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In an article under tbi3 title tb p "Dominion" calls attention to the fact that the home is tbe last place into wbicb science has found its way. Tbe changes wrought by modern Bcience are many ; by its means trade and commerce and organization of i business have been revolutionised. our mean 3 of transport raarvelloualj expedited. Bcience play 3 an important part in State and municipal activities, and is an important factor in the means of procuring our amuse ments. '-The home life of the people is still to a very large extent arranged and controlled in accordance with tbe dictates of ancient tradition, and no where does tbe conservative instinct of the British race assert itself more strongly than in tbe ordering of our domestic affairs. But the modern spirit baa now made its presence felt in the household, and it gradually extend its influence. The very idea ol a "scientific home" is at first some what repellent—indeed it sounds al most sacreJigious; but tbe application of a little queit thought to the subject brings comfort aud reassurance, for, domestic science simply means a knowledge of the best way of performing tbe necessary household duties, and the most effective methods of keeping tbe house clean, healthy and comfortable. This is such an import ant matter that it has become necessary to find a place in our educational eystem for instruction in home management, and people are now wonder* ing why this was not done years ago." The '• Dominion " continues to quote from the report of the working of tbe Home Bcience Dβ partrnent, wbich was presented to the University Council last week. Iα establishing a department of this sort Ditnedin has given a lead to the rest of New Zealand, and it seems to Uβ that tbe "Dominion" ia quite right in advocating an extension of the department to all centres of edu cation. We know how useful farmers find the •application of science to agriculture, and bow the man farming on scientific lines must get ahead of tb p

farmer who muddies along in the old fashioned way. The latter- mii;h h ,

wilh luck, havp a ?nec?ssful foison or two, but with the fuller knr)'.vl;-:<iga be might inomise that hu-lc Uirot-f,>"'}.

'In New Zealand," co:i:.ini.s I'-o

"Domioioa," •'this h jus now receiving a good deal of aiten

fcion, and Dnriedin has given a lend to th 9 rest of tLio Dominion by securing the establishment of a Home Science Depurtrnenfc in connection with the University. In her report on the past year's operation?, Professor Boys Smith shows that the institution has been started on right line?; and that it \a making very encouraging progress, List winter work was started with nine degree students, 17 diploma students, and 21 taking single or group courses, making a total on the roll of 47 .students ; and the report states that this year a large number of fresh students are coming forward, so that the department will soon be larger than ever. The fact that good positions have been found for the first diploma students indicates that there is a growing detnaud for instruction in domestic science, and Professor Boys Smith points out that it will rest with students and those who will follow tbem 'to prove that it i 3 desirable for women to take up this land of education, and that ie would be an even better thing to have it introduced into girls' schools all over the Dominion." Without a glance at the report submitted to the University, it is difficult to esiimate what science in the home exactly means. If it will mean rendering housework, cooking, etc., more interesting tban the ordinary housewife finds these occupations, the new course will have dono much. Also if it instils into pupils the need for cleanline33 in all parts of domenu'c life, and tha troubles arising from badiy cooked food, science in the home will be found a friend indeed. The "Dominion" only gives the outline of the new course on general lines, and we quote a few words relative to the nalute of the work of the department- "The use of eeien tific methods should tend to make housewifery a more interesting occu pation, and lessen the drudgery of domestic duties. Wo are told that ' the biological unit of human life is neither the individual nor the State, bub the family '; and how surprisingly slow we have been to realise the bearing of tbis fact upon the methods of education. Ie has long been recognised that special training is needed to fit our young people' for other walks of life, but we are just beginning to wake up to the fact that science has bad Its place in the homo, and tbe ordering of those domestic arrangements upon which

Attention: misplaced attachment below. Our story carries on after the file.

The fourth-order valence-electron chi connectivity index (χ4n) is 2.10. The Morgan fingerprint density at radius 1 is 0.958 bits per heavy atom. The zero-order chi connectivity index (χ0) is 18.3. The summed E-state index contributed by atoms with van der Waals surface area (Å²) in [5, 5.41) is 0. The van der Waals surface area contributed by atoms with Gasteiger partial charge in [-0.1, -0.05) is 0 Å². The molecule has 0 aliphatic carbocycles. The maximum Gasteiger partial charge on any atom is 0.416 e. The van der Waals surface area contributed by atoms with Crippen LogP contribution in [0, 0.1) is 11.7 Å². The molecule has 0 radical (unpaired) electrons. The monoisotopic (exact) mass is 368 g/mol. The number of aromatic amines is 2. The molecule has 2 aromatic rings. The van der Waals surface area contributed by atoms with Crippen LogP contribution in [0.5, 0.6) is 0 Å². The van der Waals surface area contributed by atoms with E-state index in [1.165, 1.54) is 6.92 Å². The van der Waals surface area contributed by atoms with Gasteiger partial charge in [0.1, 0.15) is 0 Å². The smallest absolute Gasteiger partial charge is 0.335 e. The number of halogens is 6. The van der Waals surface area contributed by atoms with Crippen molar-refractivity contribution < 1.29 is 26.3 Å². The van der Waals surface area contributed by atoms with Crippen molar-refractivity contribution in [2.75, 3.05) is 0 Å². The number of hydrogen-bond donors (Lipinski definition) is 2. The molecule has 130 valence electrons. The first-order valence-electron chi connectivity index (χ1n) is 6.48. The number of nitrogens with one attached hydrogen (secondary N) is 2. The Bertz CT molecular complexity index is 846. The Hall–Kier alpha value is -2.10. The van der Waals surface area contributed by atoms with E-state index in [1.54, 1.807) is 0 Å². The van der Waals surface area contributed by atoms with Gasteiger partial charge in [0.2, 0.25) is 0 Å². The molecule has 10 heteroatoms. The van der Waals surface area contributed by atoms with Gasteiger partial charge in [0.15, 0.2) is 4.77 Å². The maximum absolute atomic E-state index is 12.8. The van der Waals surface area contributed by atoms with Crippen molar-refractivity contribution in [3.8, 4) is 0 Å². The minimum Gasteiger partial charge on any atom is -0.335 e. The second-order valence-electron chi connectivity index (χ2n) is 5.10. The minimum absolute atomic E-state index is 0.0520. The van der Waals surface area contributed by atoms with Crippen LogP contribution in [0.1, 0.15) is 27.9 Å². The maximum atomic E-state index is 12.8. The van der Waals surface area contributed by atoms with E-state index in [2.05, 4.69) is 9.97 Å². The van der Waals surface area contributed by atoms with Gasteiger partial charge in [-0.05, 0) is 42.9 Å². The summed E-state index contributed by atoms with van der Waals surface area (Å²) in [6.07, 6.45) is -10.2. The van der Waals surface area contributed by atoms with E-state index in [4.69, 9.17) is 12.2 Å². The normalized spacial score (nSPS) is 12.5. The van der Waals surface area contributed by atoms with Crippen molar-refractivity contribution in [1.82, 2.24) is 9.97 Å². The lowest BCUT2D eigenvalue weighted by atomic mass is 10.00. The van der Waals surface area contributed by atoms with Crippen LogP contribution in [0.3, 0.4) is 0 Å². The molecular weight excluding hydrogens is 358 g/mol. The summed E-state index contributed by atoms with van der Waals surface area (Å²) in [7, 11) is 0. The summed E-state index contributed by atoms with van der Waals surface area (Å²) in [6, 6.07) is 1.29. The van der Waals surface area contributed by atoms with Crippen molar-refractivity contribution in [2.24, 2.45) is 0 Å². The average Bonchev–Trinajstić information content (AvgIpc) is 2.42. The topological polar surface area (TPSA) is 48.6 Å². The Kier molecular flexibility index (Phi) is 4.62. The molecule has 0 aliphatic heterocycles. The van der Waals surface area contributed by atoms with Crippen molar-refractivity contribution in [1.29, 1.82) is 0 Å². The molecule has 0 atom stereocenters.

the botlth and happiness of families so largely depend."

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Bibliographic details

The Akaroa Mail. TUESDAY. FEBRUARY 24, 1914 SCIENCE IN THE HOME., Akaroa Mail and Banks Peninsula Advertiser, Volume LXXII, Issue 4374, 24 February 1914

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The Akaroa Mail. TUESDAY. FEBRUARY 24, 1914 SCIENCE IN THE HOME. Akaroa Mail and Banks Peninsula Advertiser, Volume LXXII, Issue 4374, 24 February 1914

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